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A Breath of Fresh Air


Put your walking shoes on, and explore the inner city this summer Architect Cymon Allfrey shares his must-walk route

The end of one year, and the beginning of the next is always a time to reflect on what has been and look forward to what is to come When it comes to our cityscape and built environment the best way to do this is by foot In past years I have suggested this is done following key roads, from one building to another This year however the route is dictated

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The Perfect Recipe


Architect Cymon Allfrey questions whether the pressures of a post-quake environment is changing the design process

What makes one home more interesting than another? The specific property, raising this train of thought is an award-winning home we designed here in Christchurch, which has gained both local and international attention It got me thinking: why this home, and not others?

From the outset this property was special The site was well orientated for the sun, boasted fantastic established planting and was private and peaceful, despite being on a waterway

As well as the

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Learning to Love and Appreciate


Architect Cymon Allfrey explains why we should sow the seed, and let the wasteland that is earmarked to be our future Stadium earn its place in our hearts 

There were a number of initiatives that were undertaken to generate the vision of our central city They offered an opportunity for us to have our say and from these initiatives, and the subsequent blueprint for a post-quake Christchurch, emerged anchor projects Large scale public buildings that will bring opportunity and activity to the city

However, these anchor projects have divided the public

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The space in between


Having recently returned from Italy and the Venice Architectural Biennale, Architect Cymon Allfrey is questioning whether we need to be thinking outside of the box when it comes to our urban spaces 

Offering an international platform on which to experience architecture as a built environment, the La Biennale di Venzia, or the Venice Biennale, is a forum of education and inspiration For my colleague, and I, it was a forum which added a third dimension to the glossy pictures, web-based seminars and articles that we typically refer to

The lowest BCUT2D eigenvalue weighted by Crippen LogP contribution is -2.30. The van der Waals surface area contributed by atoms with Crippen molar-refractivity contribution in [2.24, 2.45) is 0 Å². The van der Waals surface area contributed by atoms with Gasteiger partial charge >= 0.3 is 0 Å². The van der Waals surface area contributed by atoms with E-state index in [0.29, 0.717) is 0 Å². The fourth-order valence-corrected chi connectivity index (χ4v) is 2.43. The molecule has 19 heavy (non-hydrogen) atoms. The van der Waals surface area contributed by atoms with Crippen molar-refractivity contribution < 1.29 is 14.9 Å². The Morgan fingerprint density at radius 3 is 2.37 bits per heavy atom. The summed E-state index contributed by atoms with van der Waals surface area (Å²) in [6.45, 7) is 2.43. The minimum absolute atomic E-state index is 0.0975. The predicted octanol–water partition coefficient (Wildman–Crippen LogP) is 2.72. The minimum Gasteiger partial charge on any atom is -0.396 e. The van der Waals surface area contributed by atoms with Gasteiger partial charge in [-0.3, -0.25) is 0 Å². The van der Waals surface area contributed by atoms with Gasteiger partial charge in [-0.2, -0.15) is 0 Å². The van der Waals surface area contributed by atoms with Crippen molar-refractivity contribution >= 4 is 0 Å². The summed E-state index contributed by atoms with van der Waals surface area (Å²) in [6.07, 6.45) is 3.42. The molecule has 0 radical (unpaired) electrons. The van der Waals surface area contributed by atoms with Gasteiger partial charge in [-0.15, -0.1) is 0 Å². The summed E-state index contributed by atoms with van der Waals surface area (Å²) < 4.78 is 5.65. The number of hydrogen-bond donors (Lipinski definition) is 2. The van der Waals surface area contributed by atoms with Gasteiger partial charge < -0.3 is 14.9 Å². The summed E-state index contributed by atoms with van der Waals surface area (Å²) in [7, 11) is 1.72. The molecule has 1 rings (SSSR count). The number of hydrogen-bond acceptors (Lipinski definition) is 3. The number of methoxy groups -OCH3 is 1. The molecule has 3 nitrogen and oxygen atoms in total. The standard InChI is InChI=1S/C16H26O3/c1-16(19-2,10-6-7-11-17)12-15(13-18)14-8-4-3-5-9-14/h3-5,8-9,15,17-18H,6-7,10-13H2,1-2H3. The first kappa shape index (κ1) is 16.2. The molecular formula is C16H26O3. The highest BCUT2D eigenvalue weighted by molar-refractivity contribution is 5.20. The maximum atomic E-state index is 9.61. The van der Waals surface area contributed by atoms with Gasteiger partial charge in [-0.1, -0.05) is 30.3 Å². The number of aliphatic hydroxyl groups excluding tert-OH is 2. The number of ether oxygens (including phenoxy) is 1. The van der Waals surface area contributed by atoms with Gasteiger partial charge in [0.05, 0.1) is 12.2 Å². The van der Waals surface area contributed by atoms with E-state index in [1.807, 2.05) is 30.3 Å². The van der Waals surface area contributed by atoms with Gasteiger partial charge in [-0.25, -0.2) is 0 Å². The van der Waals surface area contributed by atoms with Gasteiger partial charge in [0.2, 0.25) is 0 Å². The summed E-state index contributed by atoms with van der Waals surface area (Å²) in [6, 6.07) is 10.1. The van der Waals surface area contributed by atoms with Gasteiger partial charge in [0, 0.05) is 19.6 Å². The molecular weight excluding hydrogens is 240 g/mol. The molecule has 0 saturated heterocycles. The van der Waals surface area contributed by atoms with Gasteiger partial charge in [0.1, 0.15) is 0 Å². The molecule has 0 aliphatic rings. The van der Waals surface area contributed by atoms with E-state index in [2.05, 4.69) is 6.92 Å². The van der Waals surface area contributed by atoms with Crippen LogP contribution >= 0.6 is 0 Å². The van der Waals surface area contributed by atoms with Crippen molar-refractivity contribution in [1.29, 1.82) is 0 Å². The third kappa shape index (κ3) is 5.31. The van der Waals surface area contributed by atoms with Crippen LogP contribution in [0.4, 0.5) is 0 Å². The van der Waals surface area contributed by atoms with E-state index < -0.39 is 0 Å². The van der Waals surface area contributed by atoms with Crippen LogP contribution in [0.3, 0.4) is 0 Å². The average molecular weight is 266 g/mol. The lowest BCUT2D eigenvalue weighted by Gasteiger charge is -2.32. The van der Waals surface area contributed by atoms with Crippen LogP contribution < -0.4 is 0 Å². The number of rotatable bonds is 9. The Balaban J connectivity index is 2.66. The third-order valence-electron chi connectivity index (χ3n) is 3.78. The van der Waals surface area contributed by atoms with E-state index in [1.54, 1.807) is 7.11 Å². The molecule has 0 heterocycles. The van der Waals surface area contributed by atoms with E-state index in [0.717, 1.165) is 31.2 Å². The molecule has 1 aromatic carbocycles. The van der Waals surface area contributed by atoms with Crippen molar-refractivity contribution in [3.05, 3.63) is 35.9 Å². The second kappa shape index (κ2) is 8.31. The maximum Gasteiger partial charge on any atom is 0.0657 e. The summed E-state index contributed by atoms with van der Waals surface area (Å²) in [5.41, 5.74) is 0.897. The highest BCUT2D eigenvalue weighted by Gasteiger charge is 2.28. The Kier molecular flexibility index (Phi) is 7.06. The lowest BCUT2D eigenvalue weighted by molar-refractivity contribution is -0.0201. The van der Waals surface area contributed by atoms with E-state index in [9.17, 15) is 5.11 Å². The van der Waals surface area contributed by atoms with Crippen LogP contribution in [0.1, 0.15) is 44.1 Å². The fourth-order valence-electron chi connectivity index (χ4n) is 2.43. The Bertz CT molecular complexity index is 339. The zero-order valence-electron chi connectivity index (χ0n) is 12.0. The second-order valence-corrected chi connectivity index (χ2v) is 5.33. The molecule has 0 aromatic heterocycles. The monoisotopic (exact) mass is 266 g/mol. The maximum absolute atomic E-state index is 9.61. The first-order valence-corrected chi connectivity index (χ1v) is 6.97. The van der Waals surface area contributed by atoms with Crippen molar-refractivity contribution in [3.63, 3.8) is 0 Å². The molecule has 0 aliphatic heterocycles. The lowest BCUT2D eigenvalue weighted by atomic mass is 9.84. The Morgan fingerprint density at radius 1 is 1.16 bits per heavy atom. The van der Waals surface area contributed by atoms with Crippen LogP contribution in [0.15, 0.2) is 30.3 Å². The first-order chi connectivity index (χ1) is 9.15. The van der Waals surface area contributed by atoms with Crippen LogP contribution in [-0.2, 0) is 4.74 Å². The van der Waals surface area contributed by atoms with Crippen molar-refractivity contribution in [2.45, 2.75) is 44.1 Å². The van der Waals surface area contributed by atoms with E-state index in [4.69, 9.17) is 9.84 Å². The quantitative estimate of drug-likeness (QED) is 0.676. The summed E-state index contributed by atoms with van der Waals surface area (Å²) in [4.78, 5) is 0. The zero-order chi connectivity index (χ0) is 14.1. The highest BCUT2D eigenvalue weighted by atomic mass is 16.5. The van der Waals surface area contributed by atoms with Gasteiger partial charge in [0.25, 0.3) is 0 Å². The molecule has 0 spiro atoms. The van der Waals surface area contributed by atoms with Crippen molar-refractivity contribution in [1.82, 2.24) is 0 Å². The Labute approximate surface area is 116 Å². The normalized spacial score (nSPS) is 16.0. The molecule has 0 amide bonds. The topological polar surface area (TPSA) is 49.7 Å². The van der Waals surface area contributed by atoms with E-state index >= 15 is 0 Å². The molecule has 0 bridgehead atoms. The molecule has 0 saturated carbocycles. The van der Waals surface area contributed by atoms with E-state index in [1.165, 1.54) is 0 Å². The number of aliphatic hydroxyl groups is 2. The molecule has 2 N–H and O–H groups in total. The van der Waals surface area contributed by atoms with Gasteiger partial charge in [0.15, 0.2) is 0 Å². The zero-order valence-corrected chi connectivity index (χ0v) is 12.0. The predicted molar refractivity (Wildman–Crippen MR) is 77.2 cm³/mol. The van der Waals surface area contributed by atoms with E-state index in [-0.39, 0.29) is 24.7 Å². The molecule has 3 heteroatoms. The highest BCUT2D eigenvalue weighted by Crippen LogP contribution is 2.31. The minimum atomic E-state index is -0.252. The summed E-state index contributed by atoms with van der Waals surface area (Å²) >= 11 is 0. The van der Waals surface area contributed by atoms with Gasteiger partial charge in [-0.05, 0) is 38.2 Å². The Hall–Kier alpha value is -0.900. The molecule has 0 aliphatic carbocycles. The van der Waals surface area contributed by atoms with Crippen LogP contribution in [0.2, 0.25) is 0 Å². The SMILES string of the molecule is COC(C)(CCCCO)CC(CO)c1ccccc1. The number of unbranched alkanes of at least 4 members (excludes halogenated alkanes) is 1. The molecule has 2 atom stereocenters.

The curated exhibition

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Activating the edges


With the cluster of buildings surrounding the Square – each aligned with enjoyment and gathering – this is a space to watch!

As you all know, I am a passionate advocator for the Town Hall restoration Viewing photos of the work being completed inspired my thinking about that area of Christchurch and the extensive development being undertaken, and about to start

The grid layout of our inner city streets is an important aspect of our history and one that we need to retain and embrace As a combined area, it is

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The South Frame


Architect Cymon Allfrey takes a walk through the proposed South Frame, leaving him excited about this development 

As we zig-zagged our way through empty sections, demolition, car yards and new building sites, we could see the vision begin to unfold

Identified as playing a crucial role in creating a greener, better connected central city, the South Frame is set to be comprised of four large interconnected areas designed to create space for events, performances, public art and markets Covering three blocks it links the Innovation and Health precincts and is bordered

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Award winning: what does it really mean?


With the architectural award season upon us, architect Cymon Allfrey asks whether the public really agree with the judges